"Alcatraz is Not an Island"
A one-hour public television documentary by Independent Television Service
Awarded the Best Documentary Feature at the American Indian Film Festival, 2001 Taos Talking Pictures Festival,
Official selection for the 2001 Sundance Film Festival.
Written by James M. Fortier, Jon Plutte and Mike Yearling,
with Dr. Troy Johnson & Millie Ketcheshawno
Director: James M. Fortier (Metis/Ojibway)
Producer: Jon Plutte
Executive Producer: Millie Ketcheshawno (Muskoke)
Associate Producer and Historical Consultant: Dr. Troy Johnson
Edited by Mike Yearling
Narrator: Benjamin Bratte, with additional vocal by Wayquay
Original Music: Jim Wilson (Choctaw), with additional soundtrack by: Quilt Man, Koljademo, Douglas Spotted Eagle, Keith Secola, Utali & Juno Award winner Jerry Alfred & the Medicine Beat Featuring: Peter Bowen, Dr. La Nada Boyer (Shoshone-Bannock), Edward Castillo (Cahuillo-Luiseno), Robert Free (Tewa), Leonard Garment, Shirley Guervara (Mono), Dr. Troy Johnson, Millie Ketcheshawno (Muskoke), Wilma Mankiller (Cherokee), Alan Miller (Seminole), Don Patterson (Tonkowa), Brad Patterson, Denise Quitiquit (Pomo), Grace Thorpe (Sac & Fox), Brookes Townes, John Trudell (Santee Sioux), Susan Tsosie (Yurok), Robert Warrior (Osage), and Ed Willie (Paiute-Pomo).
November 7, 2002 nationwide premier PBS at 10 PM as a co-presentation of ITVS & KQED Funding provided by California Council for the Humanities, Pechanga Band of Luise~no Mission Indians, and the Muscogee Creek Tribe of Oklahoma.
Review by Diane Burns
Sociologists tell us Native Americans laugh more when they are in a group than any other people in the world. What do people with the highest suicide rates, the most extreme levels of poverty and the highest infant mortality rates have to laugh about? I believe it is the ability to turn the tables that gives us our joie de vivre.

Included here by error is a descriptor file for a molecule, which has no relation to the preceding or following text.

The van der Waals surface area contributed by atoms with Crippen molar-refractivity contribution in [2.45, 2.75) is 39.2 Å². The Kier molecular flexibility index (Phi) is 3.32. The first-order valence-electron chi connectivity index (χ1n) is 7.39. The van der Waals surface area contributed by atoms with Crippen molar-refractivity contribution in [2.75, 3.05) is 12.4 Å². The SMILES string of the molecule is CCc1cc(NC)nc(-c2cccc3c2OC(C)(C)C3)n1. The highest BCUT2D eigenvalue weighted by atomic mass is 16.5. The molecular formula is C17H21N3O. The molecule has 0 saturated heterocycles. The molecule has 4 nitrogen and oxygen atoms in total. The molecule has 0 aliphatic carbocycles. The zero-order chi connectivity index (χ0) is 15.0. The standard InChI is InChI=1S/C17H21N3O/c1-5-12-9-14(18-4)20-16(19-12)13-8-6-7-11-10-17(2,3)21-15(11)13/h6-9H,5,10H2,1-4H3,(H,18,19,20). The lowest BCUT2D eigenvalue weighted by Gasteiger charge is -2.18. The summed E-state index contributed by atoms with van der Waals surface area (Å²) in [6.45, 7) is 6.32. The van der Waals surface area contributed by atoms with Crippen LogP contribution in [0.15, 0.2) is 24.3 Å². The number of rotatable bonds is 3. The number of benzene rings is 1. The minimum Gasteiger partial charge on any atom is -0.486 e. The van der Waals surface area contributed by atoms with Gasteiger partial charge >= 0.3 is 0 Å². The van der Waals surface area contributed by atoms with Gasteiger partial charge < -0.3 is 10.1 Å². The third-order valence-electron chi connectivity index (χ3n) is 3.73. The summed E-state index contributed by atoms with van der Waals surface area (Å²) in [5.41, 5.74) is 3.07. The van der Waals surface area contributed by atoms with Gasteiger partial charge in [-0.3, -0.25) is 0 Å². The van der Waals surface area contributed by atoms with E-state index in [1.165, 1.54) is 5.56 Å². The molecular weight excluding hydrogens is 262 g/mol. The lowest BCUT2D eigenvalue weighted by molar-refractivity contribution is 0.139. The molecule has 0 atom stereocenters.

For instance, let's talk football. In the early days of the game, rule books had to be rewritten when a team of Native Americans took advantage of a loophole by appearing to play with every one of their players wearing what seemed to be a hunchback. The rule book did not specify that the game ball had to be inflated, and deflated balls hidden in a player's back were rushed invisibly to the goal.
That the United States has practiced genocide against the Native population is so evident it can hardly raise a blush on Uncle Sam's cheeks. One of the more insidious, invidious methods used in the 1950s and '60s was the Relocation Program. It was designed to destroy the tribes completely. Indian families were promised a free trip to the city, a place to live when they got there, jobs and vocational training, and better educational opportunities. In practice, it often meant a bus ticket to an alien metropolis with no follow-up and no way to return home.
As with the Indian Boarding Schools (where children as young as five were forcibly removed from their homes to far away schools where they were not allowed to speak their own languages or practice their religions), the Relocation Program backfired. Native nationals were forced to speak a common language (English) and were confronted with the same problems. Instead of assimilating and joining the mainstream, they grouped even more tightly and forged a new Pan-Indian consciousness. They transcended the old barriers to consolidation and cooperation such as different languages, religions and locales. Dine, Lakota, Papago and Cherokees found common ground in a common enemy.